After three months of fruitless job searches, friends coming to bat, and me leaving empty handed each time, I was ready for anything. I mean, come on, how hard could it be, I test, for crying out loud! Give me a shot, I can test anything. Several friends heard my plea and gave me an opportunity to prove my point. Truth be told, part of me wished I could take it back. It's rare for me to say that there was a time when I felt I was out of my league, but this really did turn out to be one of those times.
Having worked with routers and other hardware devices, I figured hardware was hardware, and skills in one area would transition into other businesses. In some ways, this was true, but in other aspects, I was very much mistaken. When I got to Synaptics, I discovered that very little of my work was dealing with software. Granted, I did still work with quite a few software applications and utilities, and those were areas I felt confident working with. When my first project was to determine the tensile strength and bonding for various brands of adhesive, I felt like I was definitely pushing the limits of what I could realistically do.
That's not to say that I didn't have a lot of fun doing some of this testing. It was definitely a unique experience. I literally never knew what I'd be looking at next. For those not familiar with what Synaptics does, if you have a touch pad on your computer, that pad that acts as a mouse, is likely to be either a Synaptics product or a derivative of a Synaptics product. The little eraser in the middle of the keyboard of some systems is also a Synaptics product (among other companies that make them, too). The jog wheels on iPods? Touch screens on smart phones? Fingerprint sensors on computers? Even keypads on cell phones. If it was powered by human touch and the electrical charge of the human body to make it work, Synaptics likely has something to do with it. That was what I was ultimately testing, the capacitance capabilities of a variety of products and the components that helped make it effective, and also peripherally made it look good. Testing software drivers? Not so challenging. Testing the tolerances of the human body model as relates to delivering current to devices for smooth operation? That was a bit more of a challenge.
I found myself looking at all sorts of machines. Some would simulate a human finger and run an electrical current that could be adjusted. Some would simulate touch for continuous periods, like 24 hours plus. I'd use ovens and freezers, I'd use vices and weight fulcrums. I'd use swinging pendulums. I'd go into a hardware lab and grind out brass bezels on a computer controlled lathe with the help of others who knew how to operate the shop. All in all, there were some cool things to play with. One of my favorite (and most unnerving), was the ESD gun. ESD stands for Electro Static Discharge, and voltages ranging from 100 volts up to 50,000 volts! Needless to say, there would be some "shocking results" from time to time.
The software components I felt pretty good about testing. Formulations of polymers and how they interacted with physical contact, determining the pliability of adhesives after having been exposed to extreme temperatures, and plotting and quantifying those results, were a lot more difficult, and in a lot of ways, I felt very far out of my league. I made a crucial mistake at this time, and that was that I felt embarrassed about admitting how little about Physics and other hard sciences I knew. I was surrounded by PhD's and designers with extraordinary levels of talent, and I felt like I was in the wrong place a lot of the time. This had a debilitating effect on my ability to do certain things, and in many ways, I just tried to keep my head above water as best I could, and muddle along as quietly as possible... fake it 'til you make it. I believed if I just stuck it out, I'd be able to figure all of this stuff out.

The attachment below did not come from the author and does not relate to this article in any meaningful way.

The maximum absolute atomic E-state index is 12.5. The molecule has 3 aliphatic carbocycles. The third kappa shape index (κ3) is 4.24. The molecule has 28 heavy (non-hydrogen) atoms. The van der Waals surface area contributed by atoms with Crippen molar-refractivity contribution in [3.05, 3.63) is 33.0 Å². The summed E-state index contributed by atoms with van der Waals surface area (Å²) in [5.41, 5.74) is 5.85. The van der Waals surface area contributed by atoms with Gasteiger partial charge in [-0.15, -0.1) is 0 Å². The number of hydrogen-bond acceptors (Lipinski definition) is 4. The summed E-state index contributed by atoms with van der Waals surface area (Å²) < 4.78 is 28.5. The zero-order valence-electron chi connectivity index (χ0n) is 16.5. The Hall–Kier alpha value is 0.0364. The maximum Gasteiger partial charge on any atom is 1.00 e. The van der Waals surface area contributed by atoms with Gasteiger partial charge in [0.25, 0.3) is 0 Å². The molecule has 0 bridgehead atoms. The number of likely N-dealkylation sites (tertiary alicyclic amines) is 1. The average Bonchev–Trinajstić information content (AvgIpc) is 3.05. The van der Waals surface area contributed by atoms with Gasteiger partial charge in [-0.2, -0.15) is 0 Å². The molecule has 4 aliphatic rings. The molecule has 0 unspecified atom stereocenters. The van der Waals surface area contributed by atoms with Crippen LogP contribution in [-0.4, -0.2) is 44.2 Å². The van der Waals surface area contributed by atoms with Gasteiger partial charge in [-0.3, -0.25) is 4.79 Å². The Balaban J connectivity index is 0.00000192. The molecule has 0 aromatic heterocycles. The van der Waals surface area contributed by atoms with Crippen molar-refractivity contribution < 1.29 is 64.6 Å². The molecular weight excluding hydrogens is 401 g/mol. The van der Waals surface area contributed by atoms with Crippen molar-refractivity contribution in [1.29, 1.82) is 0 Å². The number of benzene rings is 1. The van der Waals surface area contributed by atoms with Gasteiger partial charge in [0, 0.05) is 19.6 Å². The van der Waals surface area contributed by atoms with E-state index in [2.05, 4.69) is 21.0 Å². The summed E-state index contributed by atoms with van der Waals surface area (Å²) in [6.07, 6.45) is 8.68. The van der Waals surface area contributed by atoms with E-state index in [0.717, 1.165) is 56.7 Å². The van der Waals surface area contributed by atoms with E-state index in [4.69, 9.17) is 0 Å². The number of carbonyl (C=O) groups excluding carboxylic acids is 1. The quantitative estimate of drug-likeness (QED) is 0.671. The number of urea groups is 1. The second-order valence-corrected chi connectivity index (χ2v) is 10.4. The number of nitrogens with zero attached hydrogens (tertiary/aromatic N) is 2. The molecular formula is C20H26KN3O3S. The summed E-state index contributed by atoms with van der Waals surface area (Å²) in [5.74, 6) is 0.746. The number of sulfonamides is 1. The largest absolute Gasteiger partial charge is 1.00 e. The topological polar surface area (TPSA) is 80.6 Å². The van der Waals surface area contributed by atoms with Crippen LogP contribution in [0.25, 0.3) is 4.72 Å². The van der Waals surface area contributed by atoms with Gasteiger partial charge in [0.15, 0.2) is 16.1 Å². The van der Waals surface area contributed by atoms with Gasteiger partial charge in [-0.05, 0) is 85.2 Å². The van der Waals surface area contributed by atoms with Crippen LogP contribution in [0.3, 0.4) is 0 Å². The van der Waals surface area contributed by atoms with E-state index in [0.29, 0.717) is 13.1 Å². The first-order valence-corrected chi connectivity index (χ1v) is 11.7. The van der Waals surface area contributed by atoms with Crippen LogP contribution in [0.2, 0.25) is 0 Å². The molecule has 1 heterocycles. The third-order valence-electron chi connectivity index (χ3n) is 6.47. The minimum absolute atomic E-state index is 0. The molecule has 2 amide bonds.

Unfortunately, it became clear to the director of the group I was working with after awhile that, for all intents and purposes, I was not up to the task in the manner that he felt I should be. I was called into his office at one point, and as I sat down to talk with him, one of the comments he made was "I was looking through your resume... you're not a hardware engineer. You've tested software applications and router interfaces... how did you get hired here?" Gang, let's just say that, when you have a conversation like that, you know things aren't going to go well.
Again, I had been hired on as an Application Engineer, and I had been hired on by another manager, but a subsequent re-organization took me out of their group and into this director's organization. Remember how I said that different people had different ideas as to what being an Application Engineer meant? Well, this director had a clear idea of what it meant to be an Application Engineer, and frankly, I didn't live up to it. Unfortunately, at the same time, there was also a hiring freeze and a no movement clause in the company (we were still deep into the tech downturn of 2001-2003 and the pressures of looking to shed un-necessary headcount were strong). Once again, I found myself being "un-necessary headcount" and I was told to "get my affairs in order". Unlike the last job, when I was told that day and terminated immediately, he said I had 60 days to wrap up what I was doing, but at the end of that sixty days, my employment with Synaptics would end.